About the bellows, they are in worse condition then the photograph might make it look, so I don't think it will be fixable with the kit. There are multiple tears like the one pictured.


By ambitious, do you mean it's hard to make your own bellows?
Custom Bellows UK does not seem to have a lot of information on their website, what would something like this cost me? I'm located in the Netherlands myself, so if I would have to ship off the whole camera to the US, it would probably cost as much as the bellows itself.

Rafael, that camera looks lovely! May I ask how you made the backs for it, and managed to adapt the base to a tripod? (If you did? There seems to be a different material on the base.)


I did find another problem, which seems to be the cause of most of the damage on the bellows. This bar and the same on the other side (Circled red in the picture) won't fold in completely. Strangely I cannot find anything blocking it's path. It can be pushed further a little, but it'll move back in this position directly after letting go.
When the camera is closed, this pushes against the bellows. Maybe I'm missing a simple step needed to close the camera? First off I thought it was the rollerblind shutter hitting the metal bars inside the camera, but it won't fold in with the shutter removed either.

Martin Miksch
12-Apr-2009, 05:19
Nice camera and as told above a steal, in that bay they go double or even triple, I short time ago bought 2 1/2 plate cameras (in pieces) for much more. The bellows look good, nothing missing, just a little glue needed, I hope.
If this doesnt work I had the thought to go to my shoemaker and ask him to make a bag-bellow from smooth leather. Maybe a bag -bellow isnt that nice looking but I want to take pictures with this camera and not to display it, so the look doesnt care me much.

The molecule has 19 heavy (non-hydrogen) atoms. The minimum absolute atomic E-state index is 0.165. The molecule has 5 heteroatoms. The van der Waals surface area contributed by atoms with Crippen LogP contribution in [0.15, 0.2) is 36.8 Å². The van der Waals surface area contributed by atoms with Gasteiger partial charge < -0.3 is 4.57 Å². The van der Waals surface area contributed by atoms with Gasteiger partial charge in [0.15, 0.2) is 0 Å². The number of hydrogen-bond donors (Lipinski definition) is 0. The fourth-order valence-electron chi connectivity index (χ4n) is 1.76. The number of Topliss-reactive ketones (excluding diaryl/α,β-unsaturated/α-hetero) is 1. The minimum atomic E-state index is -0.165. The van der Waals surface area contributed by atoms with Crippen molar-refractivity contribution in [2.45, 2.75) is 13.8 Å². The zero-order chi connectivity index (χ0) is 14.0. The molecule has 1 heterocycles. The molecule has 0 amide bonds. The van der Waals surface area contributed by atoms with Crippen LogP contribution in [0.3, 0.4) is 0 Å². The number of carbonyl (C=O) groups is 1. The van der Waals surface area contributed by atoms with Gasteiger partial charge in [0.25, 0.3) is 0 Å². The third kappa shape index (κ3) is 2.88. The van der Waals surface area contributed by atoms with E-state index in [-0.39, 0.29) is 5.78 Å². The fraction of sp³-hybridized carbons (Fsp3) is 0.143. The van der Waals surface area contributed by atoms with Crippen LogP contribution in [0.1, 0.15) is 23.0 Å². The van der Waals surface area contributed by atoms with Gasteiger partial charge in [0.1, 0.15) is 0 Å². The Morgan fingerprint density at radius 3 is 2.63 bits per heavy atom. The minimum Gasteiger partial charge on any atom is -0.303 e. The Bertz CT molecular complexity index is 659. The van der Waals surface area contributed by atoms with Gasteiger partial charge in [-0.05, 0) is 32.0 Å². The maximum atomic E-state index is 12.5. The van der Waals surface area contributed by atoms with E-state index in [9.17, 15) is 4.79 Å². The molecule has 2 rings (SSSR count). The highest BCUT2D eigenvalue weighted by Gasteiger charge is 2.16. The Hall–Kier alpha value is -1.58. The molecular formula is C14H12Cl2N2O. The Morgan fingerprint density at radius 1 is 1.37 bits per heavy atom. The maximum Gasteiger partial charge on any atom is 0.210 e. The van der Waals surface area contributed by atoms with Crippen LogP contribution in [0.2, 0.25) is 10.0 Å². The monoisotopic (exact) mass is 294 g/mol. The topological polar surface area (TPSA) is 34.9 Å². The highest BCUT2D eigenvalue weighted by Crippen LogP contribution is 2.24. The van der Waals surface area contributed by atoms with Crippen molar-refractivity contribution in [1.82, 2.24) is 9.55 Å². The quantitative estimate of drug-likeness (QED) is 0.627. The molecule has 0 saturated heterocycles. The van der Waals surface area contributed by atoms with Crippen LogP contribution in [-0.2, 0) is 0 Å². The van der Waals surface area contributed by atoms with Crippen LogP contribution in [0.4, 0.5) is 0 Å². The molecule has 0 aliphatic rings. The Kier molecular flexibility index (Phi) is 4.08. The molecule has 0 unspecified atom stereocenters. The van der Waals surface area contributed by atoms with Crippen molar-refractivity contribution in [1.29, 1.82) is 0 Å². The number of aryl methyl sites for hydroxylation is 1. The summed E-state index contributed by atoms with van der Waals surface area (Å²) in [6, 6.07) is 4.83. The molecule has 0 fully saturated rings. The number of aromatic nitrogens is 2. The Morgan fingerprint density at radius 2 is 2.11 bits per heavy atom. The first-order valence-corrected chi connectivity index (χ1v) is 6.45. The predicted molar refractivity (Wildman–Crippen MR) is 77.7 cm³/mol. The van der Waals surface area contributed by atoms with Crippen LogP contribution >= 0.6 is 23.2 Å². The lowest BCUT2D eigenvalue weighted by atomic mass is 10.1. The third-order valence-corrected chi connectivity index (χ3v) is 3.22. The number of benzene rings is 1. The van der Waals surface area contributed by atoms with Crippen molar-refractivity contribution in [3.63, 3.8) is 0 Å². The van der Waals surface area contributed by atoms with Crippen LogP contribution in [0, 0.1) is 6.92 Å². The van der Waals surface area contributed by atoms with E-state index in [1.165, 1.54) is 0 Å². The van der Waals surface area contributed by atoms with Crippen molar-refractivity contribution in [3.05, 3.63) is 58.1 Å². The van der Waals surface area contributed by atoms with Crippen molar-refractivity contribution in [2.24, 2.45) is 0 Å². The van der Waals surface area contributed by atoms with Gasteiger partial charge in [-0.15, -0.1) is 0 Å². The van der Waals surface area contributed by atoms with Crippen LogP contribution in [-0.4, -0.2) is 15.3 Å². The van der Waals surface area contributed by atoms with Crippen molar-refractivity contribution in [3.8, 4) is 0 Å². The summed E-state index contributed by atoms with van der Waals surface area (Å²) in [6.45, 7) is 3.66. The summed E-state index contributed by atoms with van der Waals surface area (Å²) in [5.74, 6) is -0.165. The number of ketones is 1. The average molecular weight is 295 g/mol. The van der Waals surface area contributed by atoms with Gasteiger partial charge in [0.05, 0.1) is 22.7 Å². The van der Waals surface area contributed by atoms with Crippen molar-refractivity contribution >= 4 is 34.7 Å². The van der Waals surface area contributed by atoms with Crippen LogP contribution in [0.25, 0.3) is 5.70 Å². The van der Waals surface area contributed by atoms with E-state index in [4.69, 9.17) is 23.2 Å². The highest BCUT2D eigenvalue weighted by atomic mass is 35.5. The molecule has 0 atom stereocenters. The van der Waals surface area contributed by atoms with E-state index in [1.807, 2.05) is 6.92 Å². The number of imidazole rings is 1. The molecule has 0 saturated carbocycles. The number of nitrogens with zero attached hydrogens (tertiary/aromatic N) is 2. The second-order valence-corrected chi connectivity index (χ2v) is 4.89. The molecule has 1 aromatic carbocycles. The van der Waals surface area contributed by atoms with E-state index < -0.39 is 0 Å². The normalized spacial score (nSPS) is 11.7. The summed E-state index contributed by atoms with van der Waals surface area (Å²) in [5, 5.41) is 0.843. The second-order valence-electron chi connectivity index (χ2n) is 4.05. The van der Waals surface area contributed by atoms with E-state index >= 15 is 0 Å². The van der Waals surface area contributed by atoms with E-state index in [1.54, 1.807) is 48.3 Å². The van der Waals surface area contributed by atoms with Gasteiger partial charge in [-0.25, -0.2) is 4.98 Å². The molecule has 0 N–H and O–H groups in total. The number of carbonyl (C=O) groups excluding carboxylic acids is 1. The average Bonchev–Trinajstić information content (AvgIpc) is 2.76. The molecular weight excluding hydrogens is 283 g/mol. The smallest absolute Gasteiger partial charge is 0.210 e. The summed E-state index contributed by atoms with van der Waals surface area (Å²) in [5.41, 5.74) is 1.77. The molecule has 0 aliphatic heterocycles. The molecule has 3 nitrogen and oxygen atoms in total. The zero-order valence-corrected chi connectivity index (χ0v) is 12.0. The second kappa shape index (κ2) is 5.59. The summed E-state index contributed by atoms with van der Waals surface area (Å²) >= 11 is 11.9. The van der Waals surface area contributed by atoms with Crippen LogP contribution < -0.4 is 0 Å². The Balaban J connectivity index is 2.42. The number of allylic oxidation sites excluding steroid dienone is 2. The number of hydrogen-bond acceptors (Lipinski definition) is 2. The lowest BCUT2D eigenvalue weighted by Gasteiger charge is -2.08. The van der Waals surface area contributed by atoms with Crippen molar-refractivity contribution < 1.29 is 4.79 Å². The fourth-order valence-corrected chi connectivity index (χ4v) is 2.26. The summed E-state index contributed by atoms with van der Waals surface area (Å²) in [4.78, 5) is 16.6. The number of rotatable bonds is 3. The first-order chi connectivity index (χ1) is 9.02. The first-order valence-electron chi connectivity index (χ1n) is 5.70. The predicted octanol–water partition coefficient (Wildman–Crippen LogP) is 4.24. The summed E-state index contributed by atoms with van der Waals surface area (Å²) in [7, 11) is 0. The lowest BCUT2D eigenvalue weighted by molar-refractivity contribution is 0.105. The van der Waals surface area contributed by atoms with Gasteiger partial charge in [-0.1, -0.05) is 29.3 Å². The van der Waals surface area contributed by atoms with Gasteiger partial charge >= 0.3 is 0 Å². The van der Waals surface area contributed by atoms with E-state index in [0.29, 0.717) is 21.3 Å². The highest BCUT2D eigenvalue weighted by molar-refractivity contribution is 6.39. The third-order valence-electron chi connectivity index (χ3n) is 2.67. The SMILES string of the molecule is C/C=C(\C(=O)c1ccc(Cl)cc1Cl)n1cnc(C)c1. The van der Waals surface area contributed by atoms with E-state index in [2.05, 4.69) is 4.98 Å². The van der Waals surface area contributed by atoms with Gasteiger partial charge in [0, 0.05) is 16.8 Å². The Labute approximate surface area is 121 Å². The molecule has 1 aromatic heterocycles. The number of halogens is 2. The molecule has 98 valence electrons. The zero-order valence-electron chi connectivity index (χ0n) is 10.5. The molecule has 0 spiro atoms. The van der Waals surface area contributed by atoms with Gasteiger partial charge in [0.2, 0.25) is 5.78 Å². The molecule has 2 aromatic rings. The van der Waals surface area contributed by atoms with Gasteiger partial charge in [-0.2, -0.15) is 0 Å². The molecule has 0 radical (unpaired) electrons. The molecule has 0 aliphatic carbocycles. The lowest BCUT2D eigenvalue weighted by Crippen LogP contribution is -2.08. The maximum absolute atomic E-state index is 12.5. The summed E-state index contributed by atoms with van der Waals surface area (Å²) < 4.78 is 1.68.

BTW, I dont really understand why this fragile cameras have triple extension and that long bellow; what I know from my 5x7 gear a 300mm or longer lens is much to bulky and heavy for. So I plan to use my 1/2 plate with a 120 Angulon or a 135 Xenar or another tiny lens, maybe 165, but for sure not longer. So I dont need a long bellows and a bag-bellows which is easy made in best quality fits my needs.
Just my 2c
Regards and Have fun

26-Apr-2009, 07:52
I'm going to shamelessly bump this thread, as I still have not found out why the bar (Shown circled red in the last photograph) doesn't fully fold in. I want to fix this before installing or repairing the bellows, as that bar will probably damage them.. :(

Gene McCluney
26-Apr-2009, 08:12
You need to remove the bellows including the frames it is glued to, and send the whole assembly to Custom Bellows (Camera Bellows new name) in England. While it will cost you more than you paid for the camera, they are quite fair in price, and your new bellows will last your lifetime.

This type of camera was designed to have tripod legs (only) attached to the bottom of the camera. If you wish to use it with a modern tripod, you will have to make a plate for the bottom of the camera with a threaded insert to accept the modern tripod screw.

26-Apr-2009, 10:04
I can't seem to find any prices or estimates on their site, what would a bellow like mine cost?
Paying more then the camera shouldn't be a problem, I'd love to get it working again.. Currently the biggest problem for me to built is the tripod base.

Rafael Garcia
26-Apr-2009, 15:14
I have seen an adapter before, but don't know if it is still produced. I made mine out of a 1/2" plywood sheet, with a 3/8" threaded insert. It is attached with three screws. I ground down the screw head so that it would not protrude from the tripod mount slots, used a large "washer" made from a filed threaded insert,and use knurled nuts on the underside. There are three such screws, attached through the three tripod leg slots on the old tripod mount. The setup does not alter the original camera in any way.




Kirk Fry
26-Apr-2009, 16:19
Custom Bellows quoted me 170 pounds for a Korona Pictorial 8X10 bellows (10 inch square in back, 7 inch in front, 28 inches or so long) last week. Ten more pounds to install on my frames. I am still head scratching on this one. Having paid $75 for the camera which is all in one piece with all hardware and pretty nice do I want to spring for close $400 for a bellows?


Paul Ewins
26-Apr-2009, 17:04
Regarding the shutter, replacing the blind is relatively easy. Here is a step by step guide I wrote a while ago: